It is day two of the UK higher education strikes, 2019 edition, so I suddenly have a gap in my to-do lists such as has not existed for many a month, and consequently you get another blog post!
So, if we go back to May 2016, before all this blew up, I still then had time occasionally to volunteer in Special Collections at my beloved university, working through their mostly-uncatalogued cabinets of coins. As in the previous one of these posts, sometimes I’d find something cool. In May 2016 I was mainly doing Byzantine small change, it seems, and in there were two especially interesting pieces. The first one I have shown here before:
It deserves more explanation than it’s had, however. In aspect this is a fairly normal-looking follis of Emperor Phocas, pictured enthroned alongside his empress Leoncia. The reverse has the ‘M’ that indicates 40 in Greek, telling you how many nummi the coin is worth, and below that the mint-mark… And there’s the problem, because that is no mint-mark that the Byzantine Empire used. Sort of nearly NIK or NIC for Nicomedia, modern-day Iznik, but obviously not, and an imperial, literate, die-cutter should have known. So what’s going on here? Well, between 602 and 629, the Byzantine Empire was embroiled in a fight for its life with its neighbouring empire, Sasanian Persia (or as the Sasanians thought of it, Iran). At the high point of this, for the Persians, they controlled most of the Middle East and Egypt, and in Syria and Palestine that situation lasted a decade. Now, this is not the only coin like this, whose designer seems to have known what a Byzantine coin looked like but not understood why, and Clive Foss is not the only scholar to suggest that these might be the small change of the Persian administration, keeping things running but with no real need to care about the traditional pedantries of Byzantine money. This is one of the types he mentions as a possible case of it, and I don’t have a better explanation!1 So this may be a Persian occupation coin, which would be pretty cool, and if it’s not, it’s an enigma, which is also cool.
It was the Byzantines who eventually won the war, however, by dint of continuous and heroic efforts by both the home administration in Constantinople in raising tax and of the Emperor Heraclius in spending it in fast-moving and devastating field campaigns, often deep in enemy territory without contact with home. The whole story is quite exciting, but a big part of it was the desperate raising of money to pay troops.2 In the course of this all kinds of corners seem to have been cut to make money quicker, and this is particularly true of the small change, effctively valueless in and of itself and so of no actual need to make nicely. Rather than melt down old coins, therefore, the mints often just struck new designs straight on top of them, and as here, the old designs often remained partially visible. Now, Heraclius had risen to power by toppling and indeed executing Phocas, whose own coming to power had precipitated the war with Persia, and it is one of Phocas’s coins that was the victim of overstriking here; you can see on the face side, around the bottom left, the letters dN FOCAS that began that coin’s old legend, for ‘Our Lord Phocas’. But the actual emperor has been obliterated by Heraclius and his eldest son Constantine. That could be a powerful act of symbolism, and might just explain why, apparently, looking at its impression the new die was square. Was it actually designed to leave the old text visible to make it clear what had happened here? Well, almost any other coin of this period suggests that no such subtleties were being administered, and that these things were just overstruck on anything any old how, including after a while on Heraclius’s own old coins. What the point of this was, no-one has really figured out, and I have fun debating it in class every year now, but this particular example remains, at least, a poignantly expressive coincidence (and I still don’t know why the die was square).3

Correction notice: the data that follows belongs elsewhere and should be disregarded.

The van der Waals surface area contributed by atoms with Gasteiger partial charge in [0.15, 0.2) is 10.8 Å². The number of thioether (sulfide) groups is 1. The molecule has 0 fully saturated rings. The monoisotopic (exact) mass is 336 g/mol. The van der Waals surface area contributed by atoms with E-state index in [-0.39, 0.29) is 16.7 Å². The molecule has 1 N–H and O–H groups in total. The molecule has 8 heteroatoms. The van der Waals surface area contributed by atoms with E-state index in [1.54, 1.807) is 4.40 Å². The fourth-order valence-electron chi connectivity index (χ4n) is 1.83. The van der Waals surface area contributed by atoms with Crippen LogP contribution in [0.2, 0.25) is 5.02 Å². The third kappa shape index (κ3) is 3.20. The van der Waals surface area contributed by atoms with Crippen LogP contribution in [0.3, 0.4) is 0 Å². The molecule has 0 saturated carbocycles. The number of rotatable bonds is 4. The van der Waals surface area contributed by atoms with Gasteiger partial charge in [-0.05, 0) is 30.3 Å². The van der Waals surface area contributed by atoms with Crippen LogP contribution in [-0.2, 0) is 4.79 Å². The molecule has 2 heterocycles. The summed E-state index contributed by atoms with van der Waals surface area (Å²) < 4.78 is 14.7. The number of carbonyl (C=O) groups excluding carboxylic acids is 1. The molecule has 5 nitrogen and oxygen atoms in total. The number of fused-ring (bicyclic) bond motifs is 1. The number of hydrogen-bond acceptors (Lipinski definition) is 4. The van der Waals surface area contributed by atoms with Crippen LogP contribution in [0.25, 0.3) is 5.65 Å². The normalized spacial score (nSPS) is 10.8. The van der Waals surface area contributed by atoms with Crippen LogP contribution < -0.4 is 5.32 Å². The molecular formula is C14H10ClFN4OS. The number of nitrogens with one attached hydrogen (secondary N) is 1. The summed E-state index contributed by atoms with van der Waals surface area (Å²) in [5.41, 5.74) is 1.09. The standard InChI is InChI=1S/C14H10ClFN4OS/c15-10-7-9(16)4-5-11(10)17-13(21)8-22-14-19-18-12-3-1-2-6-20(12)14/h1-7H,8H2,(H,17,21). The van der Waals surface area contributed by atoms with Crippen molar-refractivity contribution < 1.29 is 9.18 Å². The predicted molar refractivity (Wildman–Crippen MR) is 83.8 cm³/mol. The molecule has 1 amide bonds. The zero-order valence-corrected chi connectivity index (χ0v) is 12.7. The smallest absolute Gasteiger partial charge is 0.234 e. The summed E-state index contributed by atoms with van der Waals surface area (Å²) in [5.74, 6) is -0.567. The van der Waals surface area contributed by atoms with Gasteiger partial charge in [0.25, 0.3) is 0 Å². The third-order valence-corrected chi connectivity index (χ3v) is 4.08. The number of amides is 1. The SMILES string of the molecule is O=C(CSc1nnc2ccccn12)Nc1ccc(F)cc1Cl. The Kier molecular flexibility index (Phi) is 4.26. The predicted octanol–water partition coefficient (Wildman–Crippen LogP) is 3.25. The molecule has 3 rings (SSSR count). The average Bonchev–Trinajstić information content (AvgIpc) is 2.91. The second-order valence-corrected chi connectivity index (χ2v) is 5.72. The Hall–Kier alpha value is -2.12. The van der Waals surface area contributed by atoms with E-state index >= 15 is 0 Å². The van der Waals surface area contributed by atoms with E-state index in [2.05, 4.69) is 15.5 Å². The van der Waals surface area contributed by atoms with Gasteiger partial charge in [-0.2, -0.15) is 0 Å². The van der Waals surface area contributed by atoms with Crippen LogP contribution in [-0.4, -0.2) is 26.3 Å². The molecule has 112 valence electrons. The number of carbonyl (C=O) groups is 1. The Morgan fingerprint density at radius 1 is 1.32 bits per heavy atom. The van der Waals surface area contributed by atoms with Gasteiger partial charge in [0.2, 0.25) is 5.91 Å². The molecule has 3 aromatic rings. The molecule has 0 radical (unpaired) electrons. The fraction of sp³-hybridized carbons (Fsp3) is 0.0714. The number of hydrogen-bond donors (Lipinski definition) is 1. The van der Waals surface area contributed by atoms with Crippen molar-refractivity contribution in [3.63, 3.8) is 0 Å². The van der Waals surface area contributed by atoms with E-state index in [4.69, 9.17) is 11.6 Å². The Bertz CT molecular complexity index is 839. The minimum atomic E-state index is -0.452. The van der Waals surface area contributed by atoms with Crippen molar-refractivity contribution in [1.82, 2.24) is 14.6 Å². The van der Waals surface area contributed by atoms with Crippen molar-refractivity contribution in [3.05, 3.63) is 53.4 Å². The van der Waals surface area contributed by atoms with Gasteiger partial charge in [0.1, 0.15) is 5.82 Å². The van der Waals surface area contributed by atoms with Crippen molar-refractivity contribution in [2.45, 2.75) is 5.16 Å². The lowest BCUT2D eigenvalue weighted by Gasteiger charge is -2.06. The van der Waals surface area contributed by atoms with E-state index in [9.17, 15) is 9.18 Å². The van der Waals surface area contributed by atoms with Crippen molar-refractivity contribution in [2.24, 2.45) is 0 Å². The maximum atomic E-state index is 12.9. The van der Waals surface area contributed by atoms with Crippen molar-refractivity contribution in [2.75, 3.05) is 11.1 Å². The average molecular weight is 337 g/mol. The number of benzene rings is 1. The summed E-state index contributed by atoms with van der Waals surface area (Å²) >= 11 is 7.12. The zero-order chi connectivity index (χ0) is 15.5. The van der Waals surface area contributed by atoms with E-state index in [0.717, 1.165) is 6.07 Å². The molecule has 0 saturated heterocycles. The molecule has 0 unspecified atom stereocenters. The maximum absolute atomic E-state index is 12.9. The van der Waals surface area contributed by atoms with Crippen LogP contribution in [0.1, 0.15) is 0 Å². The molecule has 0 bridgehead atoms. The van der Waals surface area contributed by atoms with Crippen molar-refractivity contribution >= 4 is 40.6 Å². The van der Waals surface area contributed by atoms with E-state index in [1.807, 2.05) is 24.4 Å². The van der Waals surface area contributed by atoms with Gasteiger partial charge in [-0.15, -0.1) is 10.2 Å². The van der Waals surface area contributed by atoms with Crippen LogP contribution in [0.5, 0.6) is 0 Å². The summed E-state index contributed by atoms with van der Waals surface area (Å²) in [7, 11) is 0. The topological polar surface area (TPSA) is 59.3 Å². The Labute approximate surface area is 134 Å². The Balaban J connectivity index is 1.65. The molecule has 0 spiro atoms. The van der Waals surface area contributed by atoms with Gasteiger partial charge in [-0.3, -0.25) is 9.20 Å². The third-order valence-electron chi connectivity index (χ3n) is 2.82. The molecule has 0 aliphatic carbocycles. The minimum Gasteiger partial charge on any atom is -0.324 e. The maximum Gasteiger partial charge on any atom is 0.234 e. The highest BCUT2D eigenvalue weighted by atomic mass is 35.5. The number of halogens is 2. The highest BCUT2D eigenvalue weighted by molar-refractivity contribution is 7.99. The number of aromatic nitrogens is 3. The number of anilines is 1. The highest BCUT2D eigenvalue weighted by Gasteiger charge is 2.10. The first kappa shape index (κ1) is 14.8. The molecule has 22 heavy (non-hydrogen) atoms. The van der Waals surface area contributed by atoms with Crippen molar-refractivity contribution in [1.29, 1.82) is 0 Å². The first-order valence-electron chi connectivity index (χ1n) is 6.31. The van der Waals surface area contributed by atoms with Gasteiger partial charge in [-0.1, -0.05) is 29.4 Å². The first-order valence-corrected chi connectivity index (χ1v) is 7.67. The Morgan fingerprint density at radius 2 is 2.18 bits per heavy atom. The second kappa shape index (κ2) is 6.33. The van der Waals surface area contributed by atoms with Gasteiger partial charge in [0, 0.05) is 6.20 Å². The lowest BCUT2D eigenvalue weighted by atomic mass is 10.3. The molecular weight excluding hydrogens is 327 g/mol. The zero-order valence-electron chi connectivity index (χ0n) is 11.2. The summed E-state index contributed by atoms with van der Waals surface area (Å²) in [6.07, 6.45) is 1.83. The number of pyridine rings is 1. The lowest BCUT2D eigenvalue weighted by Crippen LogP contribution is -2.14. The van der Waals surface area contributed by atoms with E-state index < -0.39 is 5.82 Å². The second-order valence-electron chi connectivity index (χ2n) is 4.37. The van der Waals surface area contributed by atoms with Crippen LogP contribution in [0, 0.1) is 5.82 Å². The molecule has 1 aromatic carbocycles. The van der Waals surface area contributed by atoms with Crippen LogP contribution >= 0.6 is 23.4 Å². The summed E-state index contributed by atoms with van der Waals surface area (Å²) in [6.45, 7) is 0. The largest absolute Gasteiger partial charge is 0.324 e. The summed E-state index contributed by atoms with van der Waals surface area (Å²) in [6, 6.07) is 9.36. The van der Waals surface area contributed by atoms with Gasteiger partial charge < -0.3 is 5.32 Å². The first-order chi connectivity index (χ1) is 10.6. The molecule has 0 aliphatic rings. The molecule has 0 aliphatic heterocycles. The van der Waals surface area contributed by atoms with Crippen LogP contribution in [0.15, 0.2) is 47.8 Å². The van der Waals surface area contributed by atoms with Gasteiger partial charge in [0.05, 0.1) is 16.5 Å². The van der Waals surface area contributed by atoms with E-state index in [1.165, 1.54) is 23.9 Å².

1. See Clive Foss, Arab-Byzantine coins: an introduction, with a catalogue of the Dumbarton Oaks Collection, Dumbarton Oaks Byzantine Collection Publications 12 (Washington D.C. 2008), pp. 11-12, for the argument.
2. Probably the best account, for all that I would not recommend it methodologically, is James Howard-Johnston, “Heraclius’ Persian Campaigns and the Revival of the Eastern Roman Empire, 622–630” in War in History Vol. 6 (Abingdon 1999), pp. 1–45, reprinted in Howard-Johnston, East Rome, Sasanian Persia and the End of Antiquity: Historiographical and Historical Studies, Variorum Collected Studies 848 (Aldershot 2006), chapter VIII.
3. Compare Philip Grierson, Byzantine Coins (London 1982), pp. 45 & 92, with Michael F. Hendy, Studies in the Byzantine Monetary Economy, c. 300-1450 (Cambridge 1985), p. 288; neither really had good explanations for the phenomenon.